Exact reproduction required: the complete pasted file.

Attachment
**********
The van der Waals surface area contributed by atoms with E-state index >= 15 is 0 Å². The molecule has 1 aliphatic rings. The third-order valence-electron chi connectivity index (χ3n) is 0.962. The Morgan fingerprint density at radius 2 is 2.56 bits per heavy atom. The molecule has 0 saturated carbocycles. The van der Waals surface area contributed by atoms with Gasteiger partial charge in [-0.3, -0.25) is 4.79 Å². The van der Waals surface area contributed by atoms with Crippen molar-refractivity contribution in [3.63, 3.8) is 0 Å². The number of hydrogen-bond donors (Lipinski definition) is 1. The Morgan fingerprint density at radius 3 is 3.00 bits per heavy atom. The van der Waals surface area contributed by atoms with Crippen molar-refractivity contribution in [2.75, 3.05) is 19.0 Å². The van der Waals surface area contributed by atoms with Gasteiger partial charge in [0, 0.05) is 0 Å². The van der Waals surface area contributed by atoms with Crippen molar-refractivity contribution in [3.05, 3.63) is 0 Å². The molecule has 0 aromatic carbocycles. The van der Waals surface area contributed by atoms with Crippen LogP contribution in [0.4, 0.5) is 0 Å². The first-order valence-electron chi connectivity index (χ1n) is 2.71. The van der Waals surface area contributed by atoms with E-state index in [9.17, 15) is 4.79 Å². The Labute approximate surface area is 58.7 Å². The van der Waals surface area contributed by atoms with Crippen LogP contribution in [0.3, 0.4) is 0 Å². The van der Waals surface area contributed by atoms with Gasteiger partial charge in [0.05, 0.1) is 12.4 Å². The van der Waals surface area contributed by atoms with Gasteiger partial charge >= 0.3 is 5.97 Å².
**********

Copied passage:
The van der Waals surface area contributed by atoms with E-state index >= 15 is 0 Å². The molecule has 1 aliphatic rings. The third-order valence-electron chi connectivity index (χ3n) is 0.962. The Morgan fingerprint density at radius 2 is 2.56 bits per heavy atom. The molecule has 0 saturated carbocycles. The van der Waals surface area contributed by atoms with Gasteiger partial charge in [-0.3, -0.25) is 4.79 Å². The van der Waals surface area contributed by atoms with Crippen molar-refractivity contribution in [3.63, 3.8) is 0 Å². The number of hydrogen-bond donors (Lipinski definition) is 1. The Morgan fingerprint density at radius 3 is 3.00 bits per heavy atom. The van der Waals surface area contributed by atoms with Crippen molar-refractivity contribution in [2.75, 3.05) is 19.0 Å². The van der Waals surface area contributed by atoms with Gasteiger partial charge in [0, 0.05) is 0 Å². The van der Waals surface area contributed by atoms with Crippen molar-refractivity contribution in [3.05, 3.63) is 0 Å². The molecule has 0 aromatic carbocycles. The van der Waals surface area contributed by atoms with Crippen LogP contribution in [0.4, 0.5) is 0 Å². The first-order valence-electron chi connectivity index (χ1n) is 2.71. The van der Waals surface area contributed by atoms with E-state index in [9.17, 15) is 4.79 Å². The Labute approximate surface area is 58.7 Å². The van der Waals surface area contributed by atoms with Crippen LogP contribution in [0.3, 0.4) is 0 Å². The van der Waals surface area contributed by atoms with Gasteiger partial charge in [0.05, 0.1) is 12.4 Å². The van der Waals surface area contributed by atoms with Gasteiger partial charge >= 0.3 is 5.97 Å².